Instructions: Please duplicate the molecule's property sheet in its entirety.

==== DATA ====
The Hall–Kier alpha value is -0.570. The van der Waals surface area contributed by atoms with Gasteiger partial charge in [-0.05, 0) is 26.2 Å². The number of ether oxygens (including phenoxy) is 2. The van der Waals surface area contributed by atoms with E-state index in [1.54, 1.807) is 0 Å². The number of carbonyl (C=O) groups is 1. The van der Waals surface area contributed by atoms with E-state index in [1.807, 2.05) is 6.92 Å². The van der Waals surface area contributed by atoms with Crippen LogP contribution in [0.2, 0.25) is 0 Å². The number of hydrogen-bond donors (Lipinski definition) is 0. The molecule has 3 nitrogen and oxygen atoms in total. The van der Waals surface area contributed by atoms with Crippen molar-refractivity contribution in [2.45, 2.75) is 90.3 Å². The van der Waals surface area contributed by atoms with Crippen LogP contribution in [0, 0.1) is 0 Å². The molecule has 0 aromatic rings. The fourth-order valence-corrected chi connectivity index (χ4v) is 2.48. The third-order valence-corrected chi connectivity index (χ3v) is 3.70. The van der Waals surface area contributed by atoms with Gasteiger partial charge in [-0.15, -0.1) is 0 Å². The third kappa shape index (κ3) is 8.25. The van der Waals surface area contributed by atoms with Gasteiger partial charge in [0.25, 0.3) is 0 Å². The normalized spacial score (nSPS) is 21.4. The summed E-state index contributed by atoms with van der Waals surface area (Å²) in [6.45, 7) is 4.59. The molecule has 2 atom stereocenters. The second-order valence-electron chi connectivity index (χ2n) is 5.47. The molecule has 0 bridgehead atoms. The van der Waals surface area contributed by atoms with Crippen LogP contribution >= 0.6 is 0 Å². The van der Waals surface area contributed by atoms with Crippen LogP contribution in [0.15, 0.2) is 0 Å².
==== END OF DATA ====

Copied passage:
The Hall–Kier alpha value is -0.570. The van der Waals surface area contributed by atoms with Gasteiger partial charge in [-0.05, 0) is 26.2 Å². The number of ether oxygens (including phenoxy) is 2. The van der Waals surface area contributed by atoms with E-state index in [1.54, 1.807) is 0 Å². The number of carbonyl (C=O) groups is 1. The van der Waals surface area contributed by atoms with E-state index in [1.807, 2.05) is 6.92 Å². The van der Waals surface area contributed by atoms with Crippen LogP contribution in [0.2, 0.25) is 0 Å². The number of hydrogen-bond donors (Lipinski definition) is 0. The molecule has 3 nitrogen and oxygen atoms in total. The van der Waals surface area contributed by atoms with Crippen molar-refractivity contribution in [2.45, 2.75) is 90.3 Å². The van der Waals surface area contributed by atoms with Crippen LogP contribution in [0, 0.1) is 0 Å². The molecule has 0 aromatic rings. The fourth-order valence-corrected chi connectivity index (χ4v) is 2.48. The third-order valence-corrected chi connectivity index (χ3v) is 3.70. The van der Waals surface area contributed by atoms with Gasteiger partial charge in [-0.15, -0.1) is 0 Å². The third kappa shape index (κ3) is 8.25. The van der Waals surface area contributed by atoms with Gasteiger partial charge in [0.25, 0.3) is 0 Å². The normalized spacial score (nSPS) is 21.4. The summed E-state index contributed by atoms with van der Waals surface area (Å²) in [6.45, 7) is 4.59. The molecule has 2 atom stereocenters. The second-order valence-electron chi connectivity index (χ2n) is 5.47. The molecule has 0 bridgehead atoms. The van der Waals surface area contributed by atoms with Crippen LogP contribution >= 0.6 is 0 Å². The van der Waals surface area contributed by atoms with Crippen LogP contribution in [0.15, 0.2) is 0 Å².